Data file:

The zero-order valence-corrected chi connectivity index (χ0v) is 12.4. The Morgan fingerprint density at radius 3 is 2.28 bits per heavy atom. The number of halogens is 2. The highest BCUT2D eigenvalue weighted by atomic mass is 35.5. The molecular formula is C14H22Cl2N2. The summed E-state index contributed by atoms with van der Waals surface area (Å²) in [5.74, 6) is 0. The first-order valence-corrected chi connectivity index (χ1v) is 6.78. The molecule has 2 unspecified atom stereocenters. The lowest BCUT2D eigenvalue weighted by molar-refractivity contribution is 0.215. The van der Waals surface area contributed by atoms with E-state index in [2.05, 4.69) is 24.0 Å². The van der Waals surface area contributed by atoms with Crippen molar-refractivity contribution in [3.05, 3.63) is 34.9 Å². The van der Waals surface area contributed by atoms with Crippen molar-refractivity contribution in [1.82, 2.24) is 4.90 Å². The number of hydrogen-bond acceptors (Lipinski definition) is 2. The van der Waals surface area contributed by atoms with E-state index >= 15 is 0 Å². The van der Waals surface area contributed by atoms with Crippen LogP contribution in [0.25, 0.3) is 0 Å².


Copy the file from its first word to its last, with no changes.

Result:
The zero-order valence-corrected chi connectivity index (χ0v) is 12.4. The Morgan fingerprint density at radius 3 is 2.28 bits per heavy atom. The number of halogens is 2. The highest BCUT2D eigenvalue weighted by atomic mass is 35.5. The molecular formula is C14H22Cl2N2. The summed E-state index contributed by atoms with van der Waals surface area (Å²) in [5.74, 6) is 0. The first-order valence-corrected chi connectivity index (χ1v) is 6.78. The molecule has 2 unspecified atom stereocenters. The lowest BCUT2D eigenvalue weighted by molar-refractivity contribution is 0.215. The van der Waals surface area contributed by atoms with E-state index in [2.05, 4.69) is 24.0 Å². The van der Waals surface area contributed by atoms with Crippen molar-refractivity contribution in [3.05, 3.63) is 34.9 Å². The van der Waals surface area contributed by atoms with Crippen molar-refractivity contribution in [1.82, 2.24) is 4.90 Å². The number of hydrogen-bond acceptors (Lipinski definition) is 2. The van der Waals surface area contributed by atoms with E-state index >= 15 is 0 Å². The van der Waals surface area contributed by atoms with Crippen LogP contribution in [0.25, 0.3) is 0 Å².